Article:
This would be a welcome development. In an earlier post, I claimed that the proliferation of blogs is leading to a democratization of discourse in economics, as non-specialists and autodidacts bring fresh perspectives to bear on theoretical disputes and policy questions. This process depends critically on the ability of outsiders to eavesdrop easily on conversations among economists. Unfettered access to academic research not only increases the visibility of ideas, it also increases the scrutiny to which they are subjected. And this should result in the development of better, more interesting, and more robust ideas in the long run.

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Update (3/29).  Theoretical Economics is now an Econometric Society journal, so its status and survival are both secure. The Society has also launched a more empirically oriented counterpart, Quantitative Economics, that also has a first rate editorial board. I find it puzzling that the American Economic Association did not choose the open access format for its four new journals; this was a wonderful opportunity missed.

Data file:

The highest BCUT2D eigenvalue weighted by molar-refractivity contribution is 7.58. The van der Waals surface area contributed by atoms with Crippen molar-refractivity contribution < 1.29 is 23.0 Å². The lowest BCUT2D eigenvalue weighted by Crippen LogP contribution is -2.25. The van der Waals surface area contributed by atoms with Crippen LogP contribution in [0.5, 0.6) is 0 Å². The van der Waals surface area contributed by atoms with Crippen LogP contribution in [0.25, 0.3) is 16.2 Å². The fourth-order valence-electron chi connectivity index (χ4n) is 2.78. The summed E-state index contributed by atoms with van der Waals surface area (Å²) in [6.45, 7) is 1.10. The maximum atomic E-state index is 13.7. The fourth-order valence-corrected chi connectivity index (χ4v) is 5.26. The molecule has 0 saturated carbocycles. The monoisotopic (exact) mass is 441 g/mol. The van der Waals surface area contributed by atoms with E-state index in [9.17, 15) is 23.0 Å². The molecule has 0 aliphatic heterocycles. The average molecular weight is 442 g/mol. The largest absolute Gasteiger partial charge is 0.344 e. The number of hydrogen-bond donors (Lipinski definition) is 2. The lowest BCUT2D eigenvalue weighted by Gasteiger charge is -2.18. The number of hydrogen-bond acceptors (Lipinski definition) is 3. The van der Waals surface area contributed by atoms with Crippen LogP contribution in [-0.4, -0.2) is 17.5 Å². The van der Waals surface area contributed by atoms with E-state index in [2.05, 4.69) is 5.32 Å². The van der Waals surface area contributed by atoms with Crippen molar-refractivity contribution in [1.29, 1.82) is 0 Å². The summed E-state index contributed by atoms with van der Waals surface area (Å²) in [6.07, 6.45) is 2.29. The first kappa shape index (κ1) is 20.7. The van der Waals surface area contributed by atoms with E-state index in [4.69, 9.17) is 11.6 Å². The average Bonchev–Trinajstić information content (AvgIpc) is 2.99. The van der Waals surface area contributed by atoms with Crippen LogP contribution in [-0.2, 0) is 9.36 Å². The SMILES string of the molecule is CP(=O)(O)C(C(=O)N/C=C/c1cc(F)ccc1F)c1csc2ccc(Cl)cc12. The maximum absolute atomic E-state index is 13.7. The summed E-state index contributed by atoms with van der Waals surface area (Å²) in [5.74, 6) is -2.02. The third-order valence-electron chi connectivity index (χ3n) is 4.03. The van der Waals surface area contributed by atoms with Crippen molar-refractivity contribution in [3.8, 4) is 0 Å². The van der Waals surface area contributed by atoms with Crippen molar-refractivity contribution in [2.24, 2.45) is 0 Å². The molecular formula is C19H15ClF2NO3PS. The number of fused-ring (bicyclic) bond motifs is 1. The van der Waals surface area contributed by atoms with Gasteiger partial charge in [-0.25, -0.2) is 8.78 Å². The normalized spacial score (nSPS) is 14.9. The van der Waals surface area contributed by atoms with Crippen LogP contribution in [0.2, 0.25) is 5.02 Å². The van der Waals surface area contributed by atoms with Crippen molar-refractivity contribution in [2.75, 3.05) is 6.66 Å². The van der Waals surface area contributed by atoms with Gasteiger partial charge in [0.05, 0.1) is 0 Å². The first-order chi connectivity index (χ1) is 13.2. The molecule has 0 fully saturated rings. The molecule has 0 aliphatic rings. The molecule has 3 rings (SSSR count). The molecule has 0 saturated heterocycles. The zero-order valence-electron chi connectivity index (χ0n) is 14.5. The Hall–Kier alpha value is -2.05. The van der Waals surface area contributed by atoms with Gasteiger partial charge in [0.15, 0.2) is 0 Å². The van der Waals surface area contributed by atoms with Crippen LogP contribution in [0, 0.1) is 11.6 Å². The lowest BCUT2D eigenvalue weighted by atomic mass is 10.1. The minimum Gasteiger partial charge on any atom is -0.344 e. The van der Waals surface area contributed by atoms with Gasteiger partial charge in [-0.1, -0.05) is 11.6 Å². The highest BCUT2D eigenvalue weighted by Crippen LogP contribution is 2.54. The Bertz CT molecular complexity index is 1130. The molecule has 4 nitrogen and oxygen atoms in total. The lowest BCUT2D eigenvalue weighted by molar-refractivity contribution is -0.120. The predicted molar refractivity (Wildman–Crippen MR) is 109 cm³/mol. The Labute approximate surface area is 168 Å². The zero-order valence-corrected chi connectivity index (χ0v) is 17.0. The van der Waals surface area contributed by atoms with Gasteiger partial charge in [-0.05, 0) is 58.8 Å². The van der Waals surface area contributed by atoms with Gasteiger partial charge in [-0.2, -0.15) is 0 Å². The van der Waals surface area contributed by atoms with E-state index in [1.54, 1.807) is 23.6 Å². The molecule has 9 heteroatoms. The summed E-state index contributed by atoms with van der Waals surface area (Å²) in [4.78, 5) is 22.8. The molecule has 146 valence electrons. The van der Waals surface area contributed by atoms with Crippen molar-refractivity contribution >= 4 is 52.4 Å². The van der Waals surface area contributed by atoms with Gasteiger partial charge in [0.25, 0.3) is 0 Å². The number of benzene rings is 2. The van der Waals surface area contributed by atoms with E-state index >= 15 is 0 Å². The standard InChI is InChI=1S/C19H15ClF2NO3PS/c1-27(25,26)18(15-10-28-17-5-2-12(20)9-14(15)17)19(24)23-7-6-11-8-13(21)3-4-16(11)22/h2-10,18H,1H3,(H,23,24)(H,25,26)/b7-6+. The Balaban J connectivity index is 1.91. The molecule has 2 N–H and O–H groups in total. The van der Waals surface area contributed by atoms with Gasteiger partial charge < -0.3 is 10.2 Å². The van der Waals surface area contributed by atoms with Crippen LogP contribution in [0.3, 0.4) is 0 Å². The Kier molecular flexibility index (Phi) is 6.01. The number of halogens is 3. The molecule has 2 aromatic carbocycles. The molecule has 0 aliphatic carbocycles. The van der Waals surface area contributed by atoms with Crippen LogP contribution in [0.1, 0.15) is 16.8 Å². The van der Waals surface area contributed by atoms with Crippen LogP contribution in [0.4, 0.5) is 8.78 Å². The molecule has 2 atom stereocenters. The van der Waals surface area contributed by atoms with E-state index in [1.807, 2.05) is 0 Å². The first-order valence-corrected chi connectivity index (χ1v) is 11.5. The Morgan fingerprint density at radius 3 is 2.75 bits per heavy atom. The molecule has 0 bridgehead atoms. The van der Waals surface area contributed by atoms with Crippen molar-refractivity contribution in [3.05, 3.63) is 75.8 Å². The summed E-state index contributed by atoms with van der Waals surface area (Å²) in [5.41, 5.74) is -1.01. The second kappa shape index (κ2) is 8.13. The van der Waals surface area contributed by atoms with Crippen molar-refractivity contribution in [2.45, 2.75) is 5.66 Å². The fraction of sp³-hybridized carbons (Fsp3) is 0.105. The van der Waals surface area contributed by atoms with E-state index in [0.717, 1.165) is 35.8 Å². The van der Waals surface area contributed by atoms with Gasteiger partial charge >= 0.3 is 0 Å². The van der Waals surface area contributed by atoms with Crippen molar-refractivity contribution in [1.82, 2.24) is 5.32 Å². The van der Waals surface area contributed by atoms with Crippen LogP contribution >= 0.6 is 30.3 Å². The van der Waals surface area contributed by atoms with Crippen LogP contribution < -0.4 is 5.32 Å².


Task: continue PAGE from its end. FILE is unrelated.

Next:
For anyone interested in the economics of academic publishing, Ted Bergstom's journal pricing page is a comprehensive source, featuring links to articles, news, comments and data. In an email to me, Ted points out that open access is not without its own problems:
Your mention of Bentham publishing reminds me that there is a "dark side" to open access publishing as well.  There are some slimy types who are trying to profit from open access publishing by spamming for authors and editors and publishing without any form of quality control. Bentham seems to be one of them.